Analysis of Langston Hughes Goodbye Christ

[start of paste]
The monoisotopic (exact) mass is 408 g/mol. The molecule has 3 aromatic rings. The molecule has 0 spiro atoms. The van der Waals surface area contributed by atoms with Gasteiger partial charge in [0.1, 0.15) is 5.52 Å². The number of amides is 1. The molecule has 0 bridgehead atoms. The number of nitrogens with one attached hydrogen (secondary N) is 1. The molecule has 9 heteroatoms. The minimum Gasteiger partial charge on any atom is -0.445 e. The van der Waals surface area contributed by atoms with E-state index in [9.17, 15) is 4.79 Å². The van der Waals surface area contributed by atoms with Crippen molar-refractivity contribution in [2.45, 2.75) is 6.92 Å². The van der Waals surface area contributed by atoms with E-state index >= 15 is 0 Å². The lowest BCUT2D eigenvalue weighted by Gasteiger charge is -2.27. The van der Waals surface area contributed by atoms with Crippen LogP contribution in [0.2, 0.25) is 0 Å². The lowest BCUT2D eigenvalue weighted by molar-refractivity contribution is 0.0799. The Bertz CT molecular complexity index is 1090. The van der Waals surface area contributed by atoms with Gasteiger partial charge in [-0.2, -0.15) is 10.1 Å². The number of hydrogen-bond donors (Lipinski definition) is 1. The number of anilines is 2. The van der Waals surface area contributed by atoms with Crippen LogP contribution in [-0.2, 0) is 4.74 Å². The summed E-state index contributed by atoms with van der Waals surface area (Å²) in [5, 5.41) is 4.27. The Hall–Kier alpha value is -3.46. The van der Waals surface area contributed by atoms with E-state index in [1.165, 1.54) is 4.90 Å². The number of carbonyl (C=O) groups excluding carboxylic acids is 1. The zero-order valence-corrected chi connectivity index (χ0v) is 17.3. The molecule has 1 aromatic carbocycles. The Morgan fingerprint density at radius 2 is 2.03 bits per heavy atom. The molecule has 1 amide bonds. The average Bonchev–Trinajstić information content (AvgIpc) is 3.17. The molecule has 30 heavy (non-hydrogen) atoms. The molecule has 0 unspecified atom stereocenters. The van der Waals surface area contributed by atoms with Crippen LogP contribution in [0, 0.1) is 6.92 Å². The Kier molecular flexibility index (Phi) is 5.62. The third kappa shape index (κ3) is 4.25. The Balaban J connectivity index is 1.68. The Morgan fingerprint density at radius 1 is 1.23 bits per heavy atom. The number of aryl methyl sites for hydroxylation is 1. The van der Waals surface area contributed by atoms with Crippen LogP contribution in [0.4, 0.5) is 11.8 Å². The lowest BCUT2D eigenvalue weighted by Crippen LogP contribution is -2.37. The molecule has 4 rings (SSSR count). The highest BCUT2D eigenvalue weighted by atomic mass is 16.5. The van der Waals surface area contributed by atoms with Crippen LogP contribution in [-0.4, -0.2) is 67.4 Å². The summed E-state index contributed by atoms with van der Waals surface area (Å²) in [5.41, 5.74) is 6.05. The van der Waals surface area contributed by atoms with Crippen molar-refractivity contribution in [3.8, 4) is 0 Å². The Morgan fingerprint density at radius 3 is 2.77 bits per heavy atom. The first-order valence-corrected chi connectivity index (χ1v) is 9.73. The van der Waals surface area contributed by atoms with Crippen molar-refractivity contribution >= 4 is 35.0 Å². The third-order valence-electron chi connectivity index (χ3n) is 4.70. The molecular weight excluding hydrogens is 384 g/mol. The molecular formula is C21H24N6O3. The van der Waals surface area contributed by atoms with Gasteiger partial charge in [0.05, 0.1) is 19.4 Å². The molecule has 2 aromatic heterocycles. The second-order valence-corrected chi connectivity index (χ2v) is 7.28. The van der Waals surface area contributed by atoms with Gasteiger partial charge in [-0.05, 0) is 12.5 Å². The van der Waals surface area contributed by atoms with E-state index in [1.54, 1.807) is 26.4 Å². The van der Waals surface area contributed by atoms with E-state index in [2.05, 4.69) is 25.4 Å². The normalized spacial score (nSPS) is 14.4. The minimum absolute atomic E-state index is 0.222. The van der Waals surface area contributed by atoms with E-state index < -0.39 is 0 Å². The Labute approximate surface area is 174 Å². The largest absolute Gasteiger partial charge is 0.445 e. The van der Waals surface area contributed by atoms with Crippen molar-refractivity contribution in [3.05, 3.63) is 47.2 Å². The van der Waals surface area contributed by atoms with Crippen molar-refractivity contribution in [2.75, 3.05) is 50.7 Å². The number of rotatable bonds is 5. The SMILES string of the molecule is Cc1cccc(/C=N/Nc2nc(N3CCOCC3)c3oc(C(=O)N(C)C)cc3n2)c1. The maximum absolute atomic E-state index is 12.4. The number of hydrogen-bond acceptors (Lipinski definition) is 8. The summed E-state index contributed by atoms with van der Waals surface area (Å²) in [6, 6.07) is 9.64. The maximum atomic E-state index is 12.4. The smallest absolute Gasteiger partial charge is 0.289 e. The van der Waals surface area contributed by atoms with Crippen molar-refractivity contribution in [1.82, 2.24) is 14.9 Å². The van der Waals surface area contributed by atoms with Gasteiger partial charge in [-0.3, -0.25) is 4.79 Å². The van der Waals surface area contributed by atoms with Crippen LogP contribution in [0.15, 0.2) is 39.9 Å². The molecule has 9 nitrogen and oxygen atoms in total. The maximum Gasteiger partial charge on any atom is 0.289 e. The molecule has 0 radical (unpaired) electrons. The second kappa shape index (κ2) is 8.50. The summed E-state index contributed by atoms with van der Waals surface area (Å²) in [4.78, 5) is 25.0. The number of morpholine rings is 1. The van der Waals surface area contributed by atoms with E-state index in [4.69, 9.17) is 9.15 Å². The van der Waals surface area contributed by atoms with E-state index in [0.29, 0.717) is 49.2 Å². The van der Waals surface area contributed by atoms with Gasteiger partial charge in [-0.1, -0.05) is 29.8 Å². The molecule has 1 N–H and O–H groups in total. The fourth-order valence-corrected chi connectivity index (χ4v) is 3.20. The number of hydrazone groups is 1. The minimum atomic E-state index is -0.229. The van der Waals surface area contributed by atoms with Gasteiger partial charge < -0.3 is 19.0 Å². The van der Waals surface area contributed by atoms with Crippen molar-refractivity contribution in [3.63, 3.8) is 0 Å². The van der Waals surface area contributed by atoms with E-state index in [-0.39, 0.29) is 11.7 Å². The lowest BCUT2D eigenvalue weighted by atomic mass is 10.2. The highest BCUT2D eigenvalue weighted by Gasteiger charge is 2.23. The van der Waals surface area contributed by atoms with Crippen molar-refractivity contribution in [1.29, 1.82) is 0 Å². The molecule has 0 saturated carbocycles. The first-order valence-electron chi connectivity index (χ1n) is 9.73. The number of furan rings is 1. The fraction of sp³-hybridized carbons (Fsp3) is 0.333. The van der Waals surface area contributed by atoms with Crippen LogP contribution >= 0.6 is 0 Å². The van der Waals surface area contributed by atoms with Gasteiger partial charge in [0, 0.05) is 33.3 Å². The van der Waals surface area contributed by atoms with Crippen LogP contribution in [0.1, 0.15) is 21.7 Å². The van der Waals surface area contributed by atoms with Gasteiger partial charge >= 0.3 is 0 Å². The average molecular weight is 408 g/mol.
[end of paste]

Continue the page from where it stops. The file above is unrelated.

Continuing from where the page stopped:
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Apart from his apparent disgust for the desolate life that the African Americans were subjected to, Langston Hughes also portrays an evident mistrust of religion, not necessarily towards religion itself but particularly towards those individuals who use religion as a cloak to conceal their true duplicitous and oppressive nature. In arguably he’s most controversial poem, Goodbye Christ; Langston Hughes takes on the role of a disillusioned Christian and repudiates the doctrines set forth in America, which was supposedly a Christian country. After his visit to the Soviet Union in 1932, Langston Hughes experienced the mechanisms of Socialism; he immediately noted the differences between the Soviet Union and his own country, America. Whereas, in America, he was subjected to racial discrimination and his people underwent a long history of oppression, slavery and segregation, he noted that in the Soviet Union, "white and black, Asiatic and European, Jew and Gentile stood alike as citizens on an equal footing protected from racial inequalities by the law” and so he called for people to question the dominant American beliefs, and to adopt and accept the views of Marxism. Although the title of the poem “Goodbye Christ” as well as the content suggests renunciation of Christianity, the word Christ in the title, acts as an analogy for Capitalism and the main themes of the poem are actually a repudiation of Capitalism and a renunciation of the immoral and hypocritical use of Christianity. Whilst examining the poem in chronological order, I shall scrutinize the two main themes of the poem, in relation to Langston Hughes history and political ideology. In the first stanza, the persona is seen addressing Christ, asking him to leave as he is no longer wanted. The persona explains that there exists an immense difference in today’s world, compared to what things were in the times of Christ. Although the speaker acknowledges that Christ’s presence may have had a significant impact...
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